David Kurtz

David Kurtz is Managing Editor and Washington Bureau Chief of Talking Points Memo where he oversees the news operations of TPM and its sister sites.

Articles by David

I just want to take a moment to thank all the readers who have extended their welcomes to me, both in my earlier anonymous incarnation here at TPM and now that I am able to post under my own byline. As I am sure at least some of our attorney readers can understand, posting at TPM was not compatible with my law firm practice.

What changed? Pretty simple actually. I have left the private practice of law.

My own professional transition coincides with the some of the changes underway at TPM, including the expansion of the company, so the timing works well for me to pitch in around here more frequently in the short term.

Shortly after I started posting here on weekends, one reader emailed wanting to know more:

I get the sense however that DK is no ordinary reader, someone sitting around in Peoria who surfs the web and just happened to impress Josh with his/her trenchant insights. Can you give us a little bit of a clue -- is DK a journalist, a gov't insider (or former gov't insider), a academic, none of the above? I can understand if DK is unwilling to fully reveal him/herself but it would be nice to know a little bit more about them.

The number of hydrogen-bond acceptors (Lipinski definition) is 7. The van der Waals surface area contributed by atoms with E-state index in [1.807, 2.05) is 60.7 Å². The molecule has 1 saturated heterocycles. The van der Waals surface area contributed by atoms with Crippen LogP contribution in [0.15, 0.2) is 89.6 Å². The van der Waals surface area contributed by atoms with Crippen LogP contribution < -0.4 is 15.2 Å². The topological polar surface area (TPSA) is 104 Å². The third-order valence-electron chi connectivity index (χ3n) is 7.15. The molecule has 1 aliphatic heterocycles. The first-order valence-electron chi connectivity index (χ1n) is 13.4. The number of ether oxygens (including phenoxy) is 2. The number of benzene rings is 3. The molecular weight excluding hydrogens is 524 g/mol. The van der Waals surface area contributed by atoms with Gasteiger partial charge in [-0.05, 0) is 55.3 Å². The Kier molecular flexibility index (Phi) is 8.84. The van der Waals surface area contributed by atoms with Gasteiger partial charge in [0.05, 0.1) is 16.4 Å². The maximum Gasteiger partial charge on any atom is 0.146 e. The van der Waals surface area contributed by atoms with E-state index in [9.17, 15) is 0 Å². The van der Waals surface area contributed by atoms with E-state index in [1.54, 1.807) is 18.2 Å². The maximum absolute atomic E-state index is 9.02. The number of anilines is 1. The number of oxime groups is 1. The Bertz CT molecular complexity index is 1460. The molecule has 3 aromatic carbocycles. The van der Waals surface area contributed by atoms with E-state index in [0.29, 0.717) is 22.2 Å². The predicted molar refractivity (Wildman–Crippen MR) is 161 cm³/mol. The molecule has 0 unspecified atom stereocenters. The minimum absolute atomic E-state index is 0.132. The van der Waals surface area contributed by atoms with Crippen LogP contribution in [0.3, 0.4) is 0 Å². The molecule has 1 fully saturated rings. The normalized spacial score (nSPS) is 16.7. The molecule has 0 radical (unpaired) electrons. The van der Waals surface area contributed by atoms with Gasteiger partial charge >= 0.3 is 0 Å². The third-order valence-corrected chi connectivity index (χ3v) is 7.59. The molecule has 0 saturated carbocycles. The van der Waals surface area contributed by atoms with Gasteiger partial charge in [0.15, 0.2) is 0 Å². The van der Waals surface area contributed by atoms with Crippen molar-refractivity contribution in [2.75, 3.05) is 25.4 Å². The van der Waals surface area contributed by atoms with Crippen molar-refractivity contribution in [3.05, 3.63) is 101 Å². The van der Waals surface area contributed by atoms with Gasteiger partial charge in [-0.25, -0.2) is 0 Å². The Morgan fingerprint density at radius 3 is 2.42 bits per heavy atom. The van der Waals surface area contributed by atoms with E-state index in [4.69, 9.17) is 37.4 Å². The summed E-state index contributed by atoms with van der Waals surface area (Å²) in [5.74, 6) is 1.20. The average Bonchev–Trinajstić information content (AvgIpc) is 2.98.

Expectations like that don't make coming out of the closet any easier. Sorry to say, but just an ordinary reader. Not an insider or an academic. A decade ago, before law school, I was a journalist and editor, but for a small alternative newsweekly in the South, far removed from any power centers. I actually live about 250 miles from Peoria, in Missouri, so that reader was closer to being on the mark than he knew.

But enough about me. The work we do here should speak for itself, and it's not work we could do without your tips, feedback, and trenchant insights. So my thanks to you for that as well.

U.S. Rep. Jim Gibbons (R-NV) was elected governor of Nevada last week despite the allegations of late-night carousing and sexual assault involving a cocktail waitress three decades his junior. A new round of subpoenas suggests police may be looking at whether obstruction of justice occurred in the case.